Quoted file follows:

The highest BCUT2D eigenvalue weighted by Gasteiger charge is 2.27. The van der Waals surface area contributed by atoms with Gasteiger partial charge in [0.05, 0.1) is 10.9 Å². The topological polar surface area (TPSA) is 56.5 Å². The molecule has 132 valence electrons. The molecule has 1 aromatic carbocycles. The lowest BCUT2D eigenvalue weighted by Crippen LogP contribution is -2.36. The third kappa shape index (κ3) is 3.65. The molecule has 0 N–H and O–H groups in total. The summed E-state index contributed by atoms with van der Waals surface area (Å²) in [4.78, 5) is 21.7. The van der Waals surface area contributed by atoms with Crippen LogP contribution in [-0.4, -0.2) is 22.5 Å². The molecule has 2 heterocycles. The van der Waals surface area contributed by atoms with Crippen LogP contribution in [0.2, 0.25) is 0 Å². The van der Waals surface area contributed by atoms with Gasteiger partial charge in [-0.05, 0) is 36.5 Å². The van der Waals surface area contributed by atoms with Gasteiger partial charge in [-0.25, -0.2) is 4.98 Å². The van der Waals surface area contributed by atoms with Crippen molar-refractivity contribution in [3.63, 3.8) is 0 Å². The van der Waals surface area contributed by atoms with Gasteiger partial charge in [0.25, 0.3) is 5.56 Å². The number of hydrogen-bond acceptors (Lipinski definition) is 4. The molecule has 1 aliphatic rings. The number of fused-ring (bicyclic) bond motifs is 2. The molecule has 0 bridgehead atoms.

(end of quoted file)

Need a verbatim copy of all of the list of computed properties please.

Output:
The highest BCUT2D eigenvalue weighted by Gasteiger charge is 2.27. The van der Waals surface area contributed by atoms with Gasteiger partial charge in [0.05, 0.1) is 10.9 Å². The topological polar surface area (TPSA) is 56.5 Å². The molecule has 132 valence electrons. The molecule has 1 aromatic carbocycles. The lowest BCUT2D eigenvalue weighted by Crippen LogP contribution is -2.36. The third kappa shape index (κ3) is 3.65. The molecule has 0 N–H and O–H groups in total. The summed E-state index contributed by atoms with van der Waals surface area (Å²) in [4.78, 5) is 21.7. The van der Waals surface area contributed by atoms with Crippen LogP contribution in [-0.4, -0.2) is 22.5 Å². The molecule has 2 heterocycles. The van der Waals surface area contributed by atoms with Crippen LogP contribution in [0.2, 0.25) is 0 Å². The van der Waals surface area contributed by atoms with Gasteiger partial charge in [-0.05, 0) is 36.5 Å². The van der Waals surface area contributed by atoms with Gasteiger partial charge in [-0.25, -0.2) is 4.98 Å². The van der Waals surface area contributed by atoms with Crippen molar-refractivity contribution in [3.63, 3.8) is 0 Å². The van der Waals surface area contributed by atoms with Gasteiger partial charge in [0.25, 0.3) is 5.56 Å². The number of hydrogen-bond acceptors (Lipinski definition) is 4. The molecule has 1 aliphatic rings. The number of fused-ring (bicyclic) bond motifs is 2. The molecule has 0 bridgehead atoms.